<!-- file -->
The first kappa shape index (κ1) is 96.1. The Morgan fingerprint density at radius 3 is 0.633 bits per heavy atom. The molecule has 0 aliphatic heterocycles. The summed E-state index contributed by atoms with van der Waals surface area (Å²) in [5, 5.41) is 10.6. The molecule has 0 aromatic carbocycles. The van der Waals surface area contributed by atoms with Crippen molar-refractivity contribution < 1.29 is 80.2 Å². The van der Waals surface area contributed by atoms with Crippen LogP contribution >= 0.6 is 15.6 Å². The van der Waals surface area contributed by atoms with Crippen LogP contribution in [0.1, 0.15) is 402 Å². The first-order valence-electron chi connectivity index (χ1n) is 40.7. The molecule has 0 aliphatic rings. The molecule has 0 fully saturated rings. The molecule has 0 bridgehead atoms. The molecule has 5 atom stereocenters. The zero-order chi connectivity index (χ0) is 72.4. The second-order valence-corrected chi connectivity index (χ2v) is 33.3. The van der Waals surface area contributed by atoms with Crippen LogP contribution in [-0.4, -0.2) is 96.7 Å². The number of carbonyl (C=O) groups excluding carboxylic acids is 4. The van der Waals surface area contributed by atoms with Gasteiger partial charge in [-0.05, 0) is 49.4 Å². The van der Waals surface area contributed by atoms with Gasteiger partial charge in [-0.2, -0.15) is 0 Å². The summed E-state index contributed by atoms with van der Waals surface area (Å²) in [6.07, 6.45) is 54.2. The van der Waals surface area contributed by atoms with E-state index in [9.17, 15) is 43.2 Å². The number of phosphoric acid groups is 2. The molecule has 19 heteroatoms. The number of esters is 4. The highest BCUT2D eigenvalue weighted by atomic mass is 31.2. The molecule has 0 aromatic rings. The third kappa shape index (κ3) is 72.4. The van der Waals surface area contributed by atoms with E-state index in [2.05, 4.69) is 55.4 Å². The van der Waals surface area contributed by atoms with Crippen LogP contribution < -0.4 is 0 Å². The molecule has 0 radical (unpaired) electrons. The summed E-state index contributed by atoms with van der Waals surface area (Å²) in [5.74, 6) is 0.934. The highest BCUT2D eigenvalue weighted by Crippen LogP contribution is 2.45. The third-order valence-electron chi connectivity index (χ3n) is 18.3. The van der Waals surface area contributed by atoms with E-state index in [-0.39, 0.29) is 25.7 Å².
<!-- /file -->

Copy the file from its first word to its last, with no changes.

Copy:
The first kappa shape index (κ1) is 96.1. The Morgan fingerprint density at radius 3 is 0.633 bits per heavy atom. The molecule has 0 aliphatic heterocycles. The summed E-state index contributed by atoms with van der Waals surface area (Å²) in [5, 5.41) is 10.6. The molecule has 0 aromatic carbocycles. The van der Waals surface area contributed by atoms with Crippen molar-refractivity contribution < 1.29 is 80.2 Å². The van der Waals surface area contributed by atoms with Crippen LogP contribution >= 0.6 is 15.6 Å². The van der Waals surface area contributed by atoms with Crippen LogP contribution in [0.1, 0.15) is 402 Å². The first-order valence-electron chi connectivity index (χ1n) is 40.7. The molecule has 0 aliphatic rings. The molecule has 0 fully saturated rings. The molecule has 0 bridgehead atoms. The molecule has 5 atom stereocenters. The zero-order chi connectivity index (χ0) is 72.4. The second-order valence-corrected chi connectivity index (χ2v) is 33.3. The van der Waals surface area contributed by atoms with Crippen LogP contribution in [-0.4, -0.2) is 96.7 Å². The number of carbonyl (C=O) groups excluding carboxylic acids is 4. The van der Waals surface area contributed by atoms with Gasteiger partial charge in [-0.05, 0) is 49.4 Å². The van der Waals surface area contributed by atoms with Gasteiger partial charge in [-0.2, -0.15) is 0 Å². The summed E-state index contributed by atoms with van der Waals surface area (Å²) in [6.07, 6.45) is 54.2. The van der Waals surface area contributed by atoms with E-state index in [9.17, 15) is 43.2 Å². The number of phosphoric acid groups is 2. The molecule has 19 heteroatoms. The number of esters is 4. The highest BCUT2D eigenvalue weighted by atomic mass is 31.2. The molecule has 0 aromatic rings. The third kappa shape index (κ3) is 72.4. The van der Waals surface area contributed by atoms with E-state index in [2.05, 4.69) is 55.4 Å². The van der Waals surface area contributed by atoms with Crippen LogP contribution < -0.4 is 0 Å². The molecule has 0 radical (unpaired) electrons. The summed E-state index contributed by atoms with van der Waals surface area (Å²) in [5.74, 6) is 0.934. The highest BCUT2D eigenvalue weighted by Crippen LogP contribution is 2.45. The third-order valence-electron chi connectivity index (χ3n) is 18.3. The van der Waals surface area contributed by atoms with E-state index in [-0.39, 0.29) is 25.7 Å².